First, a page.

For the past five years that I’ve been working in Enterprise 2.0, social media, or whatever you’d like to call it, people have been trying to put an all-encompassing label on their efforts to deploy Web-based tools and processes to improve collaboration, communications, and efficiency.

In the past year or two, individuals have pushed forth the notion of calling it “social business,” assumedly in an attempt to highlight the fact that they want employees, and therefore organizations, to become more social entities. We’ve seen software providers use the term, and organizations and agencies even label their affinity groups “social business,” but is this really the right choice of words?

I don’t think so. The goal isn’t to make organizations more “social” entities. It’s to get people to share more information, knowledge, and ideas in order to enhance processes, save time, and produce business results. Some might argue that I’m splitting hairs, but words do matter.

Just about every executive I’ve talked with doesn’t care for this “social” terminology, because it doesn’t speak to goals–the real business outcomes that would justify the initiative in the first place. It’s the same reason many organizations still ban employees from using social networking sites at work, even Facebook and Twitter: They perceive them as not producing business outcomes. The word “social” implies lack of work and productivity.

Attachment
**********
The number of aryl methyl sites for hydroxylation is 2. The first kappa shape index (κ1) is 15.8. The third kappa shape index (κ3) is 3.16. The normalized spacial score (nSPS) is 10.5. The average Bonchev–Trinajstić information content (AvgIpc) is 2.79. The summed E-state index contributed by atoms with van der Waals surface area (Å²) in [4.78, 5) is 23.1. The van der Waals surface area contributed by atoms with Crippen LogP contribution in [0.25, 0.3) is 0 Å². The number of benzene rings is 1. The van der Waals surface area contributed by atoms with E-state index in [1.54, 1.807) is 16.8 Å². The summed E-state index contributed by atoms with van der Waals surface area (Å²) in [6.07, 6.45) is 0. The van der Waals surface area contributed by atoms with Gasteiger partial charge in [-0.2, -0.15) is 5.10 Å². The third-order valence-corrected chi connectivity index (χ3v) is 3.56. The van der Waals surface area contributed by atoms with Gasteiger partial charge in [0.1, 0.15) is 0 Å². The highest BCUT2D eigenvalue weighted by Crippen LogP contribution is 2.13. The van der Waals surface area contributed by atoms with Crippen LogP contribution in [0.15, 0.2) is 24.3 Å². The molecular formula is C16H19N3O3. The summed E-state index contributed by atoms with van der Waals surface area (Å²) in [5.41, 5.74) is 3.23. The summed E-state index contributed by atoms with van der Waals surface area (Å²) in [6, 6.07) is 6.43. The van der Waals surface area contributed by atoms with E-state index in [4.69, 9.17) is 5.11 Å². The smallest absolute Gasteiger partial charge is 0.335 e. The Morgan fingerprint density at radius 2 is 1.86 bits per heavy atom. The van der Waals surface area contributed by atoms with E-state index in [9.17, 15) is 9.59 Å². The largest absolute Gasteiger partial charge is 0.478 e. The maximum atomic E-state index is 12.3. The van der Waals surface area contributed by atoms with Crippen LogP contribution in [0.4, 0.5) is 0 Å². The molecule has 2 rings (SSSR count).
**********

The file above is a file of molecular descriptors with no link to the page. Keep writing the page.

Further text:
Agree or disagree, this is how a lot of business leaders see it, so we need to adjust our nomenclature if we want to see continued adoption and use of these tools and technologies to produce positive business outcomes.

Sure, a certain amount of education is still needed to convince the unconvinced that social networking sites and employee communities do change business processes and produce tangible cost savings and other business outcomes. But is it really in your best interest to try to convince executives to support terminology they’re uncomfortable defending? That’s like marketing to your target customers using a set of keywords they never use. (Oh, wait–we see businesses doing that all the time, too.)

It’s high time that we consider our audience when making the case for enabling an organization to become more collaborative, communicative, and efficient. Trying to force our audience to adopt a description that makes them uncomfortable will never work.

So what should we call it? It really depends on the organization and culture. Understanding the culture of the business is the first step in setting strategy. Work with your executives to understand their pain points and business objectives, and go from there. Using their language and providing a means for them to discuss the initiative in a way they can really get behind will expedite the path to a truly collaborative organization.

What do you think? Will your senior leadership buy into the notion if your organization calls it “social business”? If it has already, was it a hard sell?

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